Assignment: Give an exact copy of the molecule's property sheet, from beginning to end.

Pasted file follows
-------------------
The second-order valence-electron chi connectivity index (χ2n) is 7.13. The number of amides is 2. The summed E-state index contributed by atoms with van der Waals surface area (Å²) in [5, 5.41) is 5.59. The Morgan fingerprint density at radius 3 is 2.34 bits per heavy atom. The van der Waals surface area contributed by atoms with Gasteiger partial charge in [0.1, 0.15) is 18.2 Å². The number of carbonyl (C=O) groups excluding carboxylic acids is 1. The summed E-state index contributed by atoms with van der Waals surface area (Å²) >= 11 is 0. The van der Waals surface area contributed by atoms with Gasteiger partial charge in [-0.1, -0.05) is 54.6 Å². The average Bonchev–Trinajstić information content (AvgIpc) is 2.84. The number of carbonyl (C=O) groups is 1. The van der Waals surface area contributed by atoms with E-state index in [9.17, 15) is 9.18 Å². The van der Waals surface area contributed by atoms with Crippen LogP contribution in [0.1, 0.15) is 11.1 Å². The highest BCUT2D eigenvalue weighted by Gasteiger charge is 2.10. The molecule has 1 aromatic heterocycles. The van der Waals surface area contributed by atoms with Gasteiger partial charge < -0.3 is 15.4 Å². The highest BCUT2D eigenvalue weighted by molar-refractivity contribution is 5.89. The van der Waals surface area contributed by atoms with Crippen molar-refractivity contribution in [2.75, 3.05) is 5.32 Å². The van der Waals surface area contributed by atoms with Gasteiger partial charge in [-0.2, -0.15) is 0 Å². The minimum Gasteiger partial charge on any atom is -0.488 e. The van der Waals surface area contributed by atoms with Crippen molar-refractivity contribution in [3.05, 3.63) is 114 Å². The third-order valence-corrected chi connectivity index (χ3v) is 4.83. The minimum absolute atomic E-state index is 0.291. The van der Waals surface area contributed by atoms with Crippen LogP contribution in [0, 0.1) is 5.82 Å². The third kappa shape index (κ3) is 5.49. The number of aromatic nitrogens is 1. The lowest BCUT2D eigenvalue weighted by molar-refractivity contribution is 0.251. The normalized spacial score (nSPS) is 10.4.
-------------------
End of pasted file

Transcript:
The second-order valence-electron chi connectivity index (χ2n) is 7.13. The number of amides is 2. The summed E-state index contributed by atoms with van der Waals surface area (Å²) in [5, 5.41) is 5.59. The Morgan fingerprint density at radius 3 is 2.34 bits per heavy atom. The van der Waals surface area contributed by atoms with Gasteiger partial charge in [0.1, 0.15) is 18.2 Å². The number of carbonyl (C=O) groups excluding carboxylic acids is 1. The summed E-state index contributed by atoms with van der Waals surface area (Å²) >= 11 is 0. The van der Waals surface area contributed by atoms with Gasteiger partial charge in [-0.1, -0.05) is 54.6 Å². The average Bonchev–Trinajstić information content (AvgIpc) is 2.84. The number of carbonyl (C=O) groups is 1. The van der Waals surface area contributed by atoms with E-state index in [9.17, 15) is 9.18 Å². The van der Waals surface area contributed by atoms with Crippen LogP contribution in [0.1, 0.15) is 11.1 Å². The highest BCUT2D eigenvalue weighted by Gasteiger charge is 2.10. The molecule has 1 aromatic heterocycles. The van der Waals surface area contributed by atoms with Gasteiger partial charge < -0.3 is 15.4 Å². The highest BCUT2D eigenvalue weighted by molar-refractivity contribution is 5.89. The van der Waals surface area contributed by atoms with Crippen molar-refractivity contribution in [2.75, 3.05) is 5.32 Å². The van der Waals surface area contributed by atoms with Gasteiger partial charge in [-0.2, -0.15) is 0 Å². The minimum Gasteiger partial charge on any atom is -0.488 e. The van der Waals surface area contributed by atoms with Crippen molar-refractivity contribution in [3.05, 3.63) is 114 Å². The third-order valence-corrected chi connectivity index (χ3v) is 4.83. The minimum absolute atomic E-state index is 0.291. The van der Waals surface area contributed by atoms with Crippen LogP contribution in [0, 0.1) is 5.82 Å². The third kappa shape index (κ3) is 5.49. The number of aromatic nitrogens is 1. The lowest BCUT2D eigenvalue weighted by molar-refractivity contribution is 0.251. The normalized spacial score (nSPS) is 10.4.